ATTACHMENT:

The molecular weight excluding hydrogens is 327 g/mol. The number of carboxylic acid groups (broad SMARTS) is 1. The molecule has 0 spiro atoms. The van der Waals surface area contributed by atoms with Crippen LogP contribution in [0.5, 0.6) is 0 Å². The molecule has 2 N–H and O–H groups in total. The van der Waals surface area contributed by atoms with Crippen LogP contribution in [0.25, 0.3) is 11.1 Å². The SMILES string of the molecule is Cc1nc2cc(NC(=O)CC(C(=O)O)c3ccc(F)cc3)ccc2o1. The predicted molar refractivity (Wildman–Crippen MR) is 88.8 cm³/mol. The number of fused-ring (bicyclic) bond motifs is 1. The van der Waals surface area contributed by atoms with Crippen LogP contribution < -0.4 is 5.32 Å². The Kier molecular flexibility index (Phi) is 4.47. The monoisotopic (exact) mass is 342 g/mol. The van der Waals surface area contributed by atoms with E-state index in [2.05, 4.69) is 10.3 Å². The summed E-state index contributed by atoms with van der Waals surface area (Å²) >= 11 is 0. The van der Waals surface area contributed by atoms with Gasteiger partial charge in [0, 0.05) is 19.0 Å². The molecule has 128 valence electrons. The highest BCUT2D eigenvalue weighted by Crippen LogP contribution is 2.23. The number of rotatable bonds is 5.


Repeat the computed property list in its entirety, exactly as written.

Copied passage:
The molecular weight excluding hydrogens is 327 g/mol. The number of carboxylic acid groups (broad SMARTS) is 1. The molecule has 0 spiro atoms. The van der Waals surface area contributed by atoms with Crippen LogP contribution in [0.5, 0.6) is 0 Å². The molecule has 2 N–H and O–H groups in total. The van der Waals surface area contributed by atoms with Crippen LogP contribution in [0.25, 0.3) is 11.1 Å². The SMILES string of the molecule is Cc1nc2cc(NC(=O)CC(C(=O)O)c3ccc(F)cc3)ccc2o1. The predicted molar refractivity (Wildman–Crippen MR) is 88.8 cm³/mol. The number of fused-ring (bicyclic) bond motifs is 1. The van der Waals surface area contributed by atoms with Crippen LogP contribution < -0.4 is 5.32 Å². The Kier molecular flexibility index (Phi) is 4.47. The monoisotopic (exact) mass is 342 g/mol. The van der Waals surface area contributed by atoms with E-state index in [2.05, 4.69) is 10.3 Å². The summed E-state index contributed by atoms with van der Waals surface area (Å²) >= 11 is 0. The van der Waals surface area contributed by atoms with Gasteiger partial charge in [0, 0.05) is 19.0 Å². The molecule has 128 valence electrons. The highest BCUT2D eigenvalue weighted by Crippen LogP contribution is 2.23. The number of rotatable bonds is 5.